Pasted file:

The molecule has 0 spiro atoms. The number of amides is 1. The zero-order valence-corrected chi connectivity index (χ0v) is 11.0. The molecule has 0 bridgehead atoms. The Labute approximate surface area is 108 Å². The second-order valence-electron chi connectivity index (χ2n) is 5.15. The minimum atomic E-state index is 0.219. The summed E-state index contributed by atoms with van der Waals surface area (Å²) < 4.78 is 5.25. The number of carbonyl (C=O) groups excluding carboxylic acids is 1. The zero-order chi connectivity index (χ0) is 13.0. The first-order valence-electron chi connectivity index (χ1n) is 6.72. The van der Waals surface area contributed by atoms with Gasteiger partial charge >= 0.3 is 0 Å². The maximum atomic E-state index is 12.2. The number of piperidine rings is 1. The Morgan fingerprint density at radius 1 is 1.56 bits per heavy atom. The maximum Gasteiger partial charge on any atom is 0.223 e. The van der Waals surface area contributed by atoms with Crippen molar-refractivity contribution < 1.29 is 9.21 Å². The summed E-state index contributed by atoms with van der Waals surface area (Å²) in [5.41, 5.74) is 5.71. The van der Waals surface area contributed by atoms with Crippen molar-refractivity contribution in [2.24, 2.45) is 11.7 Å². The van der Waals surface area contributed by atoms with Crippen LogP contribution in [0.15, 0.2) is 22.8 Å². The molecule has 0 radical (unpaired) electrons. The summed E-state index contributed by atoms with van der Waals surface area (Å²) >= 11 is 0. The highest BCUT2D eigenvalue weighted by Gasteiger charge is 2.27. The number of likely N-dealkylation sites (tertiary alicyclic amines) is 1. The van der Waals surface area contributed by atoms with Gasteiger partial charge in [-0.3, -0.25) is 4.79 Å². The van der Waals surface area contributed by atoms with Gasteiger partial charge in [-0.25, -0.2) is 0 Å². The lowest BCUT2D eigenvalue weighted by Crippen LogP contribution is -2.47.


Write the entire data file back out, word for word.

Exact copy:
The molecule has 0 spiro atoms. The number of amides is 1. The zero-order valence-corrected chi connectivity index (χ0v) is 11.0. The molecule has 0 bridgehead atoms. The Labute approximate surface area is 108 Å². The second-order valence-electron chi connectivity index (χ2n) is 5.15. The minimum atomic E-state index is 0.219. The summed E-state index contributed by atoms with van der Waals surface area (Å²) < 4.78 is 5.25. The number of carbonyl (C=O) groups excluding carboxylic acids is 1. The zero-order chi connectivity index (χ0) is 13.0. The first-order valence-electron chi connectivity index (χ1n) is 6.72. The van der Waals surface area contributed by atoms with Gasteiger partial charge >= 0.3 is 0 Å². The maximum atomic E-state index is 12.2. The number of piperidine rings is 1. The Morgan fingerprint density at radius 1 is 1.56 bits per heavy atom. The maximum Gasteiger partial charge on any atom is 0.223 e. The van der Waals surface area contributed by atoms with Crippen molar-refractivity contribution < 1.29 is 9.21 Å². The summed E-state index contributed by atoms with van der Waals surface area (Å²) in [5.41, 5.74) is 5.71. The van der Waals surface area contributed by atoms with Crippen molar-refractivity contribution in [2.24, 2.45) is 11.7 Å². The van der Waals surface area contributed by atoms with Crippen LogP contribution in [0.15, 0.2) is 22.8 Å². The molecule has 0 radical (unpaired) electrons. The summed E-state index contributed by atoms with van der Waals surface area (Å²) >= 11 is 0. The highest BCUT2D eigenvalue weighted by Gasteiger charge is 2.27. The number of likely N-dealkylation sites (tertiary alicyclic amines) is 1. The van der Waals surface area contributed by atoms with Gasteiger partial charge in [-0.3, -0.25) is 4.79 Å². The van der Waals surface area contributed by atoms with Gasteiger partial charge in [-0.25, -0.2) is 0 Å². The lowest BCUT2D eigenvalue weighted by Crippen LogP contribution is -2.47.